By JOE KONZE JR. email@example.com
The Tonawanda News
Tonawanda News — TOWN OF TONAWANDA — At its first hockey practice back in November, the St. Joe’s hockey team met at center ice to embark on its 2013-14 Western New York Federation hockey season.
After a brief introduction, there was a simple goal presented that resonated throughout the rink: to win another state championship.
But after losing their captain to a broken collarbone in the first game of the season and losing three of their first four games, the Marauders’ chances of reaching the top of the mountain looked bleak.
St. Joe’s overall record took a hit mid-way through January.
“We were 6-10,” said Marauders coach Rich Crozier. “Our goal, after a rocky start and losing some key players, was to still to win a state championship.”
However, the blue-collared style of play that has been the team’s mantra for quite some time started to come full circle. That simple goal that was agreed upon in November was now an expectation; it was state championship or bust.
The Marauders capped off an impressive post-season run with a 2-1 victory over St. Anthony’s on March 1 — accomplishing their goal.
It was the program’s ninth state championship in 12 years and its third in four years in the Crozier era.
“I’m incredibly blessed having the opportunity to lead such a successful program like St. Joe’s,” Crozier said. “From the outside, people might say, ‘It’s St. Joe’s they are expected to win, or ‘must be easy to coach such a strong program year in and year out.’ But I can tell you each year brings on its own challenges. Nothing in life is going to come that easy. I really feel that this year’s team proved that.”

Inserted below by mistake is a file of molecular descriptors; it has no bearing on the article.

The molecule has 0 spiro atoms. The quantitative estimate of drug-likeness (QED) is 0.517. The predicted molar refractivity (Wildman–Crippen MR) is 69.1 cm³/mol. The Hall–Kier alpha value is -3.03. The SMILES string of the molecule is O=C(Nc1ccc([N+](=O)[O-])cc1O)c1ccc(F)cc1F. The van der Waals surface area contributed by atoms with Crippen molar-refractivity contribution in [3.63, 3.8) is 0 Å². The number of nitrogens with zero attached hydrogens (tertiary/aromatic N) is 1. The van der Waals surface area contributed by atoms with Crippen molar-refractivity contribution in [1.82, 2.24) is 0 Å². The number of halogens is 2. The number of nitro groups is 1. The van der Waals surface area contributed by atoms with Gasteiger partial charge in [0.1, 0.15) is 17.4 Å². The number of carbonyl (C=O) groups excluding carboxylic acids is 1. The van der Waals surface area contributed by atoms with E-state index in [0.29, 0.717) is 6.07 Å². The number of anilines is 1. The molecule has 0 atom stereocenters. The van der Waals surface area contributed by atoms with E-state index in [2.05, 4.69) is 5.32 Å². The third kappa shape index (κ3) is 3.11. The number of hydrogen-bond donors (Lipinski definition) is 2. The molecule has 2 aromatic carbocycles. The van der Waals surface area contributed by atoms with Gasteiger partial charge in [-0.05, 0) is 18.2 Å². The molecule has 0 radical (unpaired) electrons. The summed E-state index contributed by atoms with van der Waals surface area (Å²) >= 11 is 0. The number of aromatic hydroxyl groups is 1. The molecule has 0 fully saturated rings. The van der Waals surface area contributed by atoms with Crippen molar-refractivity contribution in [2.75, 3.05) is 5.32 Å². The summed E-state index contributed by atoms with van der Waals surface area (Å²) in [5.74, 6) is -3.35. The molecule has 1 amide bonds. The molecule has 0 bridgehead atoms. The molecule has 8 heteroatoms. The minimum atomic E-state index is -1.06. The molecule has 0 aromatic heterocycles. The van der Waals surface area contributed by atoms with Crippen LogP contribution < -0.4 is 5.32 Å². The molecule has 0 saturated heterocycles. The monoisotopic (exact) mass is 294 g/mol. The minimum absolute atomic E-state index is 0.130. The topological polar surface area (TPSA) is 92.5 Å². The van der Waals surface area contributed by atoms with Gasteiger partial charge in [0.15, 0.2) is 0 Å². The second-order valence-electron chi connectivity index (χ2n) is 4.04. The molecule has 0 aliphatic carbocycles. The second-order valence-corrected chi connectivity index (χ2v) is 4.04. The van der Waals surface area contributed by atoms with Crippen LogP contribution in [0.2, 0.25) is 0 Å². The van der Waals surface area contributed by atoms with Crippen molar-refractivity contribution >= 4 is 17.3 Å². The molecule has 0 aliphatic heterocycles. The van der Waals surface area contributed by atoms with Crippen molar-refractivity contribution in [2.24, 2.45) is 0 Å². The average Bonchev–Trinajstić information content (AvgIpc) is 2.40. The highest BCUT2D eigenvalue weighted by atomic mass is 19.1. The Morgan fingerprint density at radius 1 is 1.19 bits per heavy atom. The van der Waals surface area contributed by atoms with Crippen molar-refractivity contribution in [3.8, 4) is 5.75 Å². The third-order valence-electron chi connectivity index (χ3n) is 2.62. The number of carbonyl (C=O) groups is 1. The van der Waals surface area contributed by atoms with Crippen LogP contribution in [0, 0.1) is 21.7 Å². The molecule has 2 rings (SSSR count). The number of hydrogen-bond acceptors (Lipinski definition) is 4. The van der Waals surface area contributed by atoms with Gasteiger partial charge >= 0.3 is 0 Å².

Competition was not easy leading up to the Marauders’ state championship matchup, as they had to exercise their past demons and defeat a couple teams that had their number on the year.
They upset Canisius in the Niagara Cup semifinals, 5-2 on Feb.18, and then earned a 4-2 victory over Timon St. Jude in the Super-Monday championships at the First Niagara Center on Feb. 24.
This run was special to Crozier and had a different feel to it. He said the atmosphere of the locker room was much different when it came to the post season.
“These gentlemen were very focused,” Crozier said. “Our work ethic, our intensity, our passion and our competitive drive, it never faltered. It was strong, incredibly strong.”
Finishing an impressive season in goal for the Marauders was senior netminder Peter Chopra, who at the beginning of the season was vying for a starting role on Crozier’s roster.
Chopra completed the season with a 13-6 record to go along with a 1.83 goals against average while stopping 92 percent of the shots he faced.
Crozier alluded to the success of Chopra and said that his play down the stretch helped keep the team on track to chase down its goal of a championship.
“Peter was incredible,” Crozier said. “As far as I’m concerned there’s no better feeling as a coach than having one of your seniors play the best hockey they can play. … We won as a team and certainly all 22 guys had a hand in that win, but Peter was incredible down the stretch and he brought his game to a whole other level.”
Leading the way offensively for St. Joe’s this season was junior forward Dominc Perna, who was aggressive and an all-around type player. He finished the season with 18 goals, 15 assists and 33 points.
His ability to score in clutch situations helped propel the team on its championship season.
The Marauders lose nine seniors this season but the blue print is there for future success, Crozier said.
“As far as next year is concerned, we certainly think our future looks bright,” Crozier said. “Our junior varsity team won their championship, our varsity maroon club team — who only had four seniors, so the rest of the team will be up with us next year — won their state championship as well.”
The Marauders finished the season with an overall record of 17-11 overall and 10-7 in Federation Hockey. They continue to be a standard on the ice and each year when new players come up through the system to play for Crozier there is a different story to tell.
“I definitely miss it (already),” Crozier said. “The first week (after) you just don’t know what to do. Especially the relationships that you make with the kids. You’re so involved. It’s not casual time. It’s such an intense commitment. We’re out on the rink 6-7 days a week. … I definitely miss the guys and I miss it. This season was magical.”Follow @tonanewssports and contributor @JoeKonzeJr on Twitter for complete high school sports coverage.